Knucklebusters (Melbourne House) Review | Computer & Video Games - Everygamegoing

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Knucklebusters
By Melbourne House
Commodore 64/128

 
Published in Computer & Video Games #64

Knucklebusters

Fancy a knuckle sandwich? Then try tangling with Deke the double-fisted dynamo who's the hero of Melbourne House's latest C64 offering.

Deke's a sort of flying Fist. His main aim in life is to escape andronisation at the hands of the powers that be. Deke's a bit of a scallywag, you see. And the punishment for crimes is to have your entire body - and mind - transformed into a zombie-like andie.

Dirty Deke has sabotaged the city computer which means that the entire city is going to blow up in a few short hours. But Deke doesn't plan to stick around to see what happens to the city. He's legging it to sanctuary which lies outside the city walls.

Only trouble is that he has to fight his way through the cell blocks, guard area, prison wall, the city, downturn precinct and ultimately the city walls.

That means he's got a tough task on his hands - which will soon be a bloody pulp as his two-fists are all the weapons he has - apart from his ability to plant a swift kick in his enemy's most vulnerable parts.

The aim of the game is to help Deke escape. But it isn't easy - and at times it'll seem impossible.

The game scrolls horizontally backwards and forwards as Deke runs kicks and punches his way through the five different types of android enemies he encounters in his bid for freedom.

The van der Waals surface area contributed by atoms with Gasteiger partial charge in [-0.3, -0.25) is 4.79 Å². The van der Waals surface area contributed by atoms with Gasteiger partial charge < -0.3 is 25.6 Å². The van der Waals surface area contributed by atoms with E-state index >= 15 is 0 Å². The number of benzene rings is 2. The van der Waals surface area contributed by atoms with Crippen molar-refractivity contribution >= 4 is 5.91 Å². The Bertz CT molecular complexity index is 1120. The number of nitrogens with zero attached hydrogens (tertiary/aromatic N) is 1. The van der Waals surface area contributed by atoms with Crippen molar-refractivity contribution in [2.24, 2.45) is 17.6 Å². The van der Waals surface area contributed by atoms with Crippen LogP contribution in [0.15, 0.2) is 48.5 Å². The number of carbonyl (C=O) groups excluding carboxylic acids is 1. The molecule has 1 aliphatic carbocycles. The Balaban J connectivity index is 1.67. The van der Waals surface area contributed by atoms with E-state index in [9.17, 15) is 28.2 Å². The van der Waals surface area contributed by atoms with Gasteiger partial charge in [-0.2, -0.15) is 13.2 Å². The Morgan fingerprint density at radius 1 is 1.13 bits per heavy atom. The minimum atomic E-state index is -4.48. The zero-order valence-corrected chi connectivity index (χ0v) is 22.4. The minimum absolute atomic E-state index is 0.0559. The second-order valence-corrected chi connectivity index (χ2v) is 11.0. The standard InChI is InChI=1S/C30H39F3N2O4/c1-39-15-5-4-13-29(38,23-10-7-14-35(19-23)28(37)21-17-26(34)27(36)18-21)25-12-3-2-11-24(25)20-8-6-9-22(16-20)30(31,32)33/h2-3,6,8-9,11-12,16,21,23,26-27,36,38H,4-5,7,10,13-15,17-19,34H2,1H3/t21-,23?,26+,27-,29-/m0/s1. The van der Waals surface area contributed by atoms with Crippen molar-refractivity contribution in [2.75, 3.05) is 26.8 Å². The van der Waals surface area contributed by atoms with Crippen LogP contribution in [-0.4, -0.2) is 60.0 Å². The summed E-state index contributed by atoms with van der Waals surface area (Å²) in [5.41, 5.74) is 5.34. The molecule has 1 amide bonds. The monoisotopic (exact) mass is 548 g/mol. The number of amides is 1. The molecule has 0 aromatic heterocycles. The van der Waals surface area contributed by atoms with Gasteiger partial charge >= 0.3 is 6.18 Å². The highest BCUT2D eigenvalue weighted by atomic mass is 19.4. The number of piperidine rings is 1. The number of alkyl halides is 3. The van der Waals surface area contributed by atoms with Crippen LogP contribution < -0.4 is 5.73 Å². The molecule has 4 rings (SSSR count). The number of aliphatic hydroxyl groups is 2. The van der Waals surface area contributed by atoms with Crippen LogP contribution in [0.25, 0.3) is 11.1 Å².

Deke will also discover useful items - some which reveal mysterious words when he picks them up. Make a note of them as you go.

Others grant him more strength, extra lives and bonus points.

To find these, Deke has to kick over oil drums or run over crates with question marks on them. What he gets is displayed in a small window at the left hand side of the screen.

Some objects are booby trapped and will drain Deke's energy or simply kill him.

Some droids Deke attacks will go up in a puff of smoke at the merest flick of a foot - but others are tougher and take a lot of kicking to get rid of.

All the screens are divided into platforms which Deke can leap up and down on at will. There are doors to different areas some which lead to freedom - some which just land Deke in more trouble.

The graphics are nice and well animated, the scrolling is super-smooth and the music - well, it's by Rob Hubbard. Need we say more?

Despite all the things it's got going for it - that music, good graphics, smooth scrolling - Knucklebusters is a strange game. It should be good - but somehow it just doesn't. And the sad thing is that I can't put my finger on just what's wrong!

It's an action game which doesn't capture your interest immediately. Maybe after a couple of hours more play things will be different?

My advice is to play a friend's copy before you decide to shell out your hard-earned cash - unless of course you just want to hear the neat soundtrack.